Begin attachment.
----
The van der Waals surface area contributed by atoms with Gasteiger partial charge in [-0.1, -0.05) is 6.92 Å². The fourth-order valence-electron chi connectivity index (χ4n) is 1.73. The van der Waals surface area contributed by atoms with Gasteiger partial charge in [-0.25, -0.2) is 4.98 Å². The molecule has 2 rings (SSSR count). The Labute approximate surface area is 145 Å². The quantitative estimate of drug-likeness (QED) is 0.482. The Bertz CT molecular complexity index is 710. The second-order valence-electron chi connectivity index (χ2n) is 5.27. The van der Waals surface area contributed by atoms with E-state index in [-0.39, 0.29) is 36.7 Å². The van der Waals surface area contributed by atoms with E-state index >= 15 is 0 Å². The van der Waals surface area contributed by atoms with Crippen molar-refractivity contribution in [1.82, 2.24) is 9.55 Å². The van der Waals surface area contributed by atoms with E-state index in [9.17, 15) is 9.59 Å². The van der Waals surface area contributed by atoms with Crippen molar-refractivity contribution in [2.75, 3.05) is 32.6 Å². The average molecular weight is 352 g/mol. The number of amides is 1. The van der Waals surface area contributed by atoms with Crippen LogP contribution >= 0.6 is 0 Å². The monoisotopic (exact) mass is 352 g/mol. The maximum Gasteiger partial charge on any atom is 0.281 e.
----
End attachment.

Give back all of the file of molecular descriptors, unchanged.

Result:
The van der Waals surface area contributed by atoms with Gasteiger partial charge in [-0.1, -0.05) is 6.92 Å². The fourth-order valence-electron chi connectivity index (χ4n) is 1.73. The van der Waals surface area contributed by atoms with Gasteiger partial charge in [-0.25, -0.2) is 4.98 Å². The molecule has 2 rings (SSSR count). The Labute approximate surface area is 145 Å². The quantitative estimate of drug-likeness (QED) is 0.482. The Bertz CT molecular complexity index is 710. The second-order valence-electron chi connectivity index (χ2n) is 5.27. The van der Waals surface area contributed by atoms with E-state index in [-0.39, 0.29) is 36.7 Å². The van der Waals surface area contributed by atoms with E-state index >= 15 is 0 Å². The van der Waals surface area contributed by atoms with Crippen molar-refractivity contribution in [1.82, 2.24) is 9.55 Å². The van der Waals surface area contributed by atoms with E-state index in [9.17, 15) is 9.59 Å². The van der Waals surface area contributed by atoms with Crippen molar-refractivity contribution in [2.75, 3.05) is 32.6 Å². The average molecular weight is 352 g/mol. The number of amides is 1. The van der Waals surface area contributed by atoms with Crippen LogP contribution >= 0.6 is 0 Å². The monoisotopic (exact) mass is 352 g/mol. The maximum Gasteiger partial charge on any atom is 0.281 e.